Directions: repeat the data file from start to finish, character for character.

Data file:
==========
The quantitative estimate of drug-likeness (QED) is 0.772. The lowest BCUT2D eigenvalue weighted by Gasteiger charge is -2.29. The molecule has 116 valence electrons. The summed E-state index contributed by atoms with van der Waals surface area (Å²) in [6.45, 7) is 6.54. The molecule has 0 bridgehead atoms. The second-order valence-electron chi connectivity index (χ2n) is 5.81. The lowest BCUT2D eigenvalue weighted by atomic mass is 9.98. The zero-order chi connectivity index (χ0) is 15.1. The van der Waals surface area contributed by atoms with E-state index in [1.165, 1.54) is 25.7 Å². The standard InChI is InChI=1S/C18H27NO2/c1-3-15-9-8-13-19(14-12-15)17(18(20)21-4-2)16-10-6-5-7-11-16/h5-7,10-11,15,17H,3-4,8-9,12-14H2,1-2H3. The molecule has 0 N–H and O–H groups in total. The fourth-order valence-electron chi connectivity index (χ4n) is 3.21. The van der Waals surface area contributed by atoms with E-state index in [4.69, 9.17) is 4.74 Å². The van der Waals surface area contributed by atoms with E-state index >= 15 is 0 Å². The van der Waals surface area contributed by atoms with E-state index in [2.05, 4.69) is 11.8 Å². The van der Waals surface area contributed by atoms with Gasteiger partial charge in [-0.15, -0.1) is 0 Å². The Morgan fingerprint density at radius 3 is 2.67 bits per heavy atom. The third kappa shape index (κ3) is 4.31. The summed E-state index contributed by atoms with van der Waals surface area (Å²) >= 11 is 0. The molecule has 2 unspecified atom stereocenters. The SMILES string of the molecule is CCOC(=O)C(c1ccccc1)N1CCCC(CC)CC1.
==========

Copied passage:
The quantitative estimate of drug-likeness (QED) is 0.772. The lowest BCUT2D eigenvalue weighted by Gasteiger charge is -2.29. The molecule has 116 valence electrons. The summed E-state index contributed by atoms with van der Waals surface area (Å²) in [6.45, 7) is 6.54. The molecule has 0 bridgehead atoms. The second-order valence-electron chi connectivity index (χ2n) is 5.81. The lowest BCUT2D eigenvalue weighted by atomic mass is 9.98. The zero-order chi connectivity index (χ0) is 15.1. The van der Waals surface area contributed by atoms with E-state index in [1.165, 1.54) is 25.7 Å². The standard InChI is InChI=1S/C18H27NO2/c1-3-15-9-8-13-19(14-12-15)17(18(20)21-4-2)16-10-6-5-7-11-16/h5-7,10-11,15,17H,3-4,8-9,12-14H2,1-2H3. The molecule has 0 N–H and O–H groups in total. The fourth-order valence-electron chi connectivity index (χ4n) is 3.21. The van der Waals surface area contributed by atoms with E-state index in [4.69, 9.17) is 4.74 Å². The van der Waals surface area contributed by atoms with E-state index >= 15 is 0 Å². The van der Waals surface area contributed by atoms with E-state index in [2.05, 4.69) is 11.8 Å². The van der Waals surface area contributed by atoms with Gasteiger partial charge in [-0.15, -0.1) is 0 Å². The Morgan fingerprint density at radius 3 is 2.67 bits per heavy atom. The third kappa shape index (κ3) is 4.31. The summed E-state index contributed by atoms with van der Waals surface area (Å²) >= 11 is 0. The molecule has 2 unspecified atom stereocenters. The SMILES string of the molecule is CCOC(=O)C(c1ccccc1)N1CCCC(CC)CC1.